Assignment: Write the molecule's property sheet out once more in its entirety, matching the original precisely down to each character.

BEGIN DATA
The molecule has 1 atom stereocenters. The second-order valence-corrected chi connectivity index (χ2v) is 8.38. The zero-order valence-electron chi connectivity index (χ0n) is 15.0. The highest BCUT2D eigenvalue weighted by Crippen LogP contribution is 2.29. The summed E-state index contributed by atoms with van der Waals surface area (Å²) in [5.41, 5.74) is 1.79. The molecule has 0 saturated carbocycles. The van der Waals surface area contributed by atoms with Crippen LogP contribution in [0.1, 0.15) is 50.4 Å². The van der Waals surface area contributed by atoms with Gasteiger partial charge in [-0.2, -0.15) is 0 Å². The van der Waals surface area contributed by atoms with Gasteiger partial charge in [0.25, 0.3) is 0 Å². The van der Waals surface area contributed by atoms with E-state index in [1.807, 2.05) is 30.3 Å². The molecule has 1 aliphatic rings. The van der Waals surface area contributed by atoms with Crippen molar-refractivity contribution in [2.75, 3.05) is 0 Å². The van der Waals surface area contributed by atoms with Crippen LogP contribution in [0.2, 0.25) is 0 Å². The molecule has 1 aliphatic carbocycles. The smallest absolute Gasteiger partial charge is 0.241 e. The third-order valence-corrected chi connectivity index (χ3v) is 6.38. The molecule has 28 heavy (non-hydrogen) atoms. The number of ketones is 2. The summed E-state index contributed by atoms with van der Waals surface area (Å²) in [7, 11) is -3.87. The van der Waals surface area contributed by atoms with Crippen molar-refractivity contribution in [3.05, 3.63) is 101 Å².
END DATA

The molecule has 1 atom stereocenters. The second-order valence-corrected chi connectivity index (χ2v) is 8.38. The zero-order valence-electron chi connectivity index (χ0n) is 15.0. The highest BCUT2D eigenvalue weighted by Crippen LogP contribution is 2.29. The summed E-state index contributed by atoms with van der Waals surface area (Å²) in [5.41, 5.74) is 1.79. The molecule has 0 saturated carbocycles. The van der Waals surface area contributed by atoms with Crippen LogP contribution in [0.1, 0.15) is 50.4 Å². The van der Waals surface area contributed by atoms with Gasteiger partial charge in [-0.2, -0.15) is 0 Å². The van der Waals surface area contributed by atoms with Gasteiger partial charge in [0.25, 0.3) is 0 Å². The van der Waals surface area contributed by atoms with E-state index in [1.807, 2.05) is 30.3 Å². The molecule has 1 aliphatic rings. The van der Waals surface area contributed by atoms with Crippen molar-refractivity contribution in [2.75, 3.05) is 0 Å². The van der Waals surface area contributed by atoms with Crippen LogP contribution in [0.2, 0.25) is 0 Å². The molecule has 1 aliphatic carbocycles. The smallest absolute Gasteiger partial charge is 0.241 e. The third-order valence-corrected chi connectivity index (χ3v) is 6.38. The molecule has 28 heavy (non-hydrogen) atoms. The number of ketones is 2. The summed E-state index contributed by atoms with van der Waals surface area (Å²) in [7, 11) is -3.87. The van der Waals surface area contributed by atoms with Crippen molar-refractivity contribution in [3.05, 3.63) is 101 Å².